Growing out of the success of coworking, the latest big phenomenon in the world of property is coliving. Like its predecessor, coliving is predicated upon the idea that sharing space can bring benefits to users in terms of cost and community. And, like its predecessor, there are already many variations on the idea with numerous different ventures appearing in the past year, each tweaking the basic concept to find a niche.
There are a lot of existing accommodation types that are “a bit like” coliving—depending on who you ask, coliving might be described as either a halfway point between apartments and hotels, “dorms for adults” or “glorified hostels.” And yet, despite these similarities to recognizable paradigms, countless recent articles have proclaimed that coliving could “change our thinking on property and ownership,” “change the way we work and travel,” or perhaps even “solve the housing crisis.” How can coliving be so familiar and yet so groundbreaking at the same time? To find out, I spent a week at a soon-to-open property in Miami run by Roam, a company which has taken a uniquely international approach to the coliving formula.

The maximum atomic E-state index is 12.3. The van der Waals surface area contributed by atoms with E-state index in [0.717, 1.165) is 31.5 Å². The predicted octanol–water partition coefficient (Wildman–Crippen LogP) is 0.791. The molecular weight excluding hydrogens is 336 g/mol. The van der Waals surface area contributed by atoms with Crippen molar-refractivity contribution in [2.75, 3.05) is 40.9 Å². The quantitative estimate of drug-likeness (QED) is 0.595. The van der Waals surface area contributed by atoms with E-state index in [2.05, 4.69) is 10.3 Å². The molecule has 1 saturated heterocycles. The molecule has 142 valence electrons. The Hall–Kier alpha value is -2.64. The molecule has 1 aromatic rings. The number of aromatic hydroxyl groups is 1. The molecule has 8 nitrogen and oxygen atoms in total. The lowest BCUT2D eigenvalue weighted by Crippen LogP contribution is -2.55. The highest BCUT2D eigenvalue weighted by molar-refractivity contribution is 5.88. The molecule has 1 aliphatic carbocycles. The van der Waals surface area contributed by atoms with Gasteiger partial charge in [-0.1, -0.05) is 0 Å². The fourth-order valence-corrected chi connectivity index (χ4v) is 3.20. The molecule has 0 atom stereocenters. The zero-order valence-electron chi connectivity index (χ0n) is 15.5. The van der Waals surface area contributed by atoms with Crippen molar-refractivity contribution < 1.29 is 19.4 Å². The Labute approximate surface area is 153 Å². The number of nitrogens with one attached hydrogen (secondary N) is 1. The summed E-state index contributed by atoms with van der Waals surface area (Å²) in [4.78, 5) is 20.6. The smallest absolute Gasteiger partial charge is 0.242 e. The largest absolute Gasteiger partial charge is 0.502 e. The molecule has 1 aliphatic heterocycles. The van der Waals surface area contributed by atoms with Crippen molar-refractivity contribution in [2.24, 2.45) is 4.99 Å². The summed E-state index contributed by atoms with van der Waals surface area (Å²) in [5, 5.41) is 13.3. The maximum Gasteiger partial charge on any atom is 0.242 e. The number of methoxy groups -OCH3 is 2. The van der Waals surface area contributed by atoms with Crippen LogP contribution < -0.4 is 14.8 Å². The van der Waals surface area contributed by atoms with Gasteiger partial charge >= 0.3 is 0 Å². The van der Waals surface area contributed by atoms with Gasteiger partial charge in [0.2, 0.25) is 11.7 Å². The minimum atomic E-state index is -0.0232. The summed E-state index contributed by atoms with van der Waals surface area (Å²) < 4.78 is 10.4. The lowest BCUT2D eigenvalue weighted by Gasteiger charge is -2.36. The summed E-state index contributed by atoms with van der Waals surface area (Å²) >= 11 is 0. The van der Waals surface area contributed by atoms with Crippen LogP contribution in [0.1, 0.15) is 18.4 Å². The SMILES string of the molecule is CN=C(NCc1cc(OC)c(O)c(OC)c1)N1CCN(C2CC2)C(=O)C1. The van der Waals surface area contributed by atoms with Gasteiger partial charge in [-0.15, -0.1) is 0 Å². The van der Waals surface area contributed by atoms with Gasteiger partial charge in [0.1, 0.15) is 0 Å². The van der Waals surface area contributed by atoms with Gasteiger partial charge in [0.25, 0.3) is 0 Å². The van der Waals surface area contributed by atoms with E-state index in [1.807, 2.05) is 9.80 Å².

Rafael Moneo has unveiled the design of his first Miami project, a luxury high-rise at the north end of the city. Known as Apeiron at The Jockey Club, or simply Apeiron, the condo project features a pair of towers to be completed in separate stages and will include 240 serviced residential units, a 90-key boutique hotel, a deep-water marina, health and wellness facilities, and outdoor pools. With Apeiron, The Jockey Club hopes to hearken back to its 1970s heydey, when it was a center of Miami’s vibrant social and nightlife scenes. Apeiron, a Greek work meaning ‘limitless’, is at 11111 Biscayne Boulevard, a location with expansive views of the water and surrounding landscape.
While certain cities in the world have instantly recognizable skylines, other burgeoning cities like Miami are still finding their architectural identity. A new online, 3D-map by the Miami Downtown Development Authority (DDA) outlines the over 100 new towers being erected in the city by architects including Renzo Piano and OMA, set against Miami’s existing cityscape. The projects are color-coded according to their status as either proposed, under construction or built. You can access the interactive map here.